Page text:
Eleanor Hyland’s mum Lindsey died of cancer in 2020, a few months before she was due to start university.
The 20-year-old decided to use her undergraduate dissertation to investigate how the pandemic affected the grieving process, in tribute to her mum and her unwavering faith in Eleanor’s ability.
Eleanor said: “I felt like me, my dad Kev and brother Luke hadn’t been able to say goodbye the way we wanted to and the way she deserved; we hadn’t been able to do something meaningful to remember her because of lockdown restrictions.
“I knew from my lived experience, and from family and friends who lost somebody during the pandemic, that people hadn’t been able to properly process the loss of their loved ones.
“And after it all came out about government lockdown parties I also felt a lot of anger and resentment. I felt like everything we had gone through was for nothing.
“This research was a little nod to my mum, my biggest piece of work so far was for her.”
Professor Geoffrey Beattie described Eleanor’s dissertation as a “courageous and committed piece of work”.
“This is psychology at its best; psychology that is relevant and important.
“There is now a growing literature on how the grieving process was negatively impacted by the pandemic but Eleanor began her work with much less to guide her. The dissertation was highly insightful, it documented the experiences of grief carefully and with great sensitivity and offered fresh insights.”
Eleanor, from Wirral but now living in Southport, is the first person in her family to go to university.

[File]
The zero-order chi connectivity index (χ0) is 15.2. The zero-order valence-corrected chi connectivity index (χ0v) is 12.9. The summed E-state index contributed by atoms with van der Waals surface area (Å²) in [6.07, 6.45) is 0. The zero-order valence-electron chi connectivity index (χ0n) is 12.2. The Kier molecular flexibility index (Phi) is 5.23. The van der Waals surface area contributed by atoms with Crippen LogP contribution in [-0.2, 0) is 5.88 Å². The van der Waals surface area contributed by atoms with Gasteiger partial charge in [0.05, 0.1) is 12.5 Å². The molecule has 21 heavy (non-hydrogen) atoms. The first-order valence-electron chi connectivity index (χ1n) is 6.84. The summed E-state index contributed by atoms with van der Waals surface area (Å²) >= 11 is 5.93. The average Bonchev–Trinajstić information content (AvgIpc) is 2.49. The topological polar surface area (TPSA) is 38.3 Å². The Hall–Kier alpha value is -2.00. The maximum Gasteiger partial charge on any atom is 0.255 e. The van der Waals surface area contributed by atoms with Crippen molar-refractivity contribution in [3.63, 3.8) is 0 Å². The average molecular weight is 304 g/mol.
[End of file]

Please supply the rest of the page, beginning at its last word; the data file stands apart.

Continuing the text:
“My mum always believed I could go to university and do really well, even when I didn’t. We were always really close; she was my best mate.
“One night she had a seizure at home and then the morning after, when all the test results came back, everything had just totally changed.”
Lindsey had unknowingly been living with breast cancer but tests following that first seizure revealed it had spread to her brain and spine; treatment was unable to save her.
Eleanor reached out to bereavement support groups across the country to find people to take part in her dissertation study and she was overwhelmed by the response.
Forty participants – some of whom had lost loved ones before the pandemic, some during and some afterwards – completed a mood questionnaire about their experience of grief.
“There was quite a big difference in experience,” Eleanor explained. “Those who lost someone before and after the pandemic displayed similar experiences but those who had lost someone during the pandemic had the stronger emotions and were still struggling to process things.
“The main themes were the role of social networks, social rituals and communication. We found that social rituals like funerals play a really big part in helping to process grief and helping people to move on, as does the support of family and friends.
“People who suffered a bereavement during the pandemic missed out on all that which clearly had a lasting effect.”
Eleanor was awarded a first for her dissertation and graduated from Edge Hill this week with a 2:1. She will soon begin training as a mental health social worker with a Lancashire and South Cumbria NHS Foundation Trust community mental health team based in Chorley, while studying for a Masters with Middlesex University.
Professor Beattie added: “Eleanor’s strength, resilience and commitment will serve her well in her future career.”
Find out more about studying psychology at Edge Hill University.
July 21, 2023